Formerly a part of the Soviet Union, Kyrgyzstan is a landlocked country in Central Asia. Although like everywhere many people here also have adopted to modern ways of living but due to its geography, most of the traditional side of the Kyrgyz culture is still intact. Majestic mountains and crystal clear water of its lakes make you think that if there is a heaven above, it would be just like this. If you want to experience nature and adventure at its best check out our list of the top 10 things to do in Kyrgyzstan
Issyk-kol is Kyrgyzstan’s largest and one of the largest lakes in the world. Issyk-kol means ‘Warm water’, it got the name because of its water that never freezes although the lake is surrounded by snow-capped mountains. The coast is famous for its exceptional landscape and particular maritime climate. It is also the largest health resort zone in Central Asia, with numerous health resorts, hotels, and private guest houses, making it a top destination.
Ala Archa National Park
If you love hiking and fancy adventure this is the place for you. located at an altitude of 1500-4895 above sea level, Ala Archa includes all landscapes and is a favorite destination of Picnikers, Hikers, Skiers as well as Mountain climbers looking for rock, ice and mixed routes.
Song-Kol Lake is the largest freshwater lake and 2nd largest lake after Issyk-Kol, Song-Kol is located in the Southwestern part of the Naryn province. In contrast to Issyk-kol this lake stays freeze most of the year. The astonishing meadows around the lake make it a perfect place to visit in summer.
Sulaiman-Too is the first UNESCO world heritage site listed from Kyrgyzstan. It is one of those places where you go and experience a whole new prospect of human evolution and history on earth. Ancient carvings and mosques, now turned into museums with a rich collection of archaeological, ethnographic, and zoological exhibits can be found here.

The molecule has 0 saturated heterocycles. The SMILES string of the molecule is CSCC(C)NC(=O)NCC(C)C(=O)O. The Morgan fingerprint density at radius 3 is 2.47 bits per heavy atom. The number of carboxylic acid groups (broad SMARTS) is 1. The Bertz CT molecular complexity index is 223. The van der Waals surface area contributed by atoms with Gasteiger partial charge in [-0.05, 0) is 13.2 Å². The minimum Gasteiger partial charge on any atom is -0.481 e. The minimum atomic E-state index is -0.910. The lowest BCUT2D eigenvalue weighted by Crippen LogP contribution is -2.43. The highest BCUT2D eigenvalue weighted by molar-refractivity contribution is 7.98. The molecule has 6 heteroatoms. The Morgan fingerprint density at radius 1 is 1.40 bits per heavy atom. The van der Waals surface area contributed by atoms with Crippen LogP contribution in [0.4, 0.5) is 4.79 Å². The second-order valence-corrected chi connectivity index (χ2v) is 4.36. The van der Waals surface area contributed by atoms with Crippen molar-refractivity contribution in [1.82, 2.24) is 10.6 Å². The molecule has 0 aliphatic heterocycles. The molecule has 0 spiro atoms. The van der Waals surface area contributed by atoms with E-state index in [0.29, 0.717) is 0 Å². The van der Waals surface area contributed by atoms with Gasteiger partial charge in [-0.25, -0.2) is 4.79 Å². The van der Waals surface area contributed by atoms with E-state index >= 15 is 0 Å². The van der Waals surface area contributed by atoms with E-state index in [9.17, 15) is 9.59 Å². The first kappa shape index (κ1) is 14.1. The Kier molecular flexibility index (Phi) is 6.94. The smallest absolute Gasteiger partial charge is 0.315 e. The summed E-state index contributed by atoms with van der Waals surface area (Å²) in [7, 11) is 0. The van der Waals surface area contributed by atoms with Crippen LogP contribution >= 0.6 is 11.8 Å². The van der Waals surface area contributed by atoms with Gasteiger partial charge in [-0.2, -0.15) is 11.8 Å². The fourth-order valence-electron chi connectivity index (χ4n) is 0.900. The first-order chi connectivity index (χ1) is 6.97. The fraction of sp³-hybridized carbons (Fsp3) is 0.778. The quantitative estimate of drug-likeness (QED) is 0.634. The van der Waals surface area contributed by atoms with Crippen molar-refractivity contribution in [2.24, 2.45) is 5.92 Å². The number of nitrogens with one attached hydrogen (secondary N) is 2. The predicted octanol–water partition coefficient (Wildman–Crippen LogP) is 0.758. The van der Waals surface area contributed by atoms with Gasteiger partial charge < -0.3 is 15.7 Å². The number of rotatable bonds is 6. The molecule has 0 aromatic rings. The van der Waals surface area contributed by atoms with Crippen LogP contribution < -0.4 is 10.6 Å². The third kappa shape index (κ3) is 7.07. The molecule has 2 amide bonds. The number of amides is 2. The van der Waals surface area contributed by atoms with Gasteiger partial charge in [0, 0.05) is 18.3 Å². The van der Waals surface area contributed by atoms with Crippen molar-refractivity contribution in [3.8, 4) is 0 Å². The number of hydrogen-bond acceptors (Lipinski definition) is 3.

This fascinating structure was once a minaret of a mosque, which gives you a glimpse of medieval Islam in the region. The tower, when built was a 45 meters tall structure, now it’s just 25 meters, due to an earthquake in the 15th century some portion of the tower got destroyed. An open-air archaeological and architectural museum is also located here.
Fairy Tale Canyon
No, it’s not grand canyon from America, It’s Fairy Tale from Skaza Canyon. A true wonder of nature, A view that makes you think, ‘Are we still on planet earth?’. Located on the southern shore of Issyk-Kul Lake, 4 km from Tosor village.
This gem of nature is located 500 km from the Bishkek and 300 km from Osh. With a depth of 243 meters it is the 2nd deepest lake in Kyrgyzstan and the 3rd deepest in Asia. Its coastline is covered with dense forest and rocky mountains which makes it very unique compare to other lakes in the country.
Uzgen Minaret is located in the town of Uzgen, which was the capital of the region in the 12th century, The structure also dates back to the 11th-12th century. It was used to call people for prayer and as a watchtower for the town. Like Burana tower, this also has lost its original height to an earthquake.
Chunkurchak Ski Resort
If you love skiing, this is the place for you. 30 km from the capital this is a modern and very well developed ski resort for tourists. Facilities such as cafes, sports equipment rental, medical centers and playgrounds for children makes this place a very family friendly. The resort stays open throughout the winter from December to March.
Hunting With Eagles
While you are in Kyrgyzstan, do not miss the experience of hunting with falcons. Kyrgyzstan is one of the fewest places on earth where hunting with eagles is still practiced. This particular style of hunting requires a lot of training for eagles and is a time-consuming hobby. To protect this art, competitions are held between the falconers every year. You can enjoy these shows which are arranged individually for guests and tourists in Issyk Kul, Naryn and areas nearby Bishkek.
Just So You Know:
- Kyrgyzstan is a country with two official languages: Russian and Kyrgyz.
- People in Kyrgyzstan love tea. It is like a replacement for water here, and you drink tea with pretty much every meal.
- “Kyrgyz” is thought to be derived from the Turkic word for “forty” – a reference to the 40 clans of the great Manas. The country’s flag, a nod to this, features a 40-ray sun.
- Over 90% of Kyrgyzstan is dominated by 88 massive, rugged mountain ranges, including the Alai, Kirghiz and Tien Shan, and their associated valleys and basins.
- Kyrgyzstan’s epic mountains are home to the elusive snow leopard.
- There are just 29.5 residents for each square kilometer of land – making Kyrgyzstan one of the world’s least crowded countries.
- The vast majority of people in Kyrgyzstan are Sunni Muslims. However, you don’t see obvious signs of Islam while walking down the streets of Bishkek.
- Kyrgyzstan is generally a safe country, but there aren’t very many street lights. Even in the capital city of Bishkek, the streets are barely lit at night.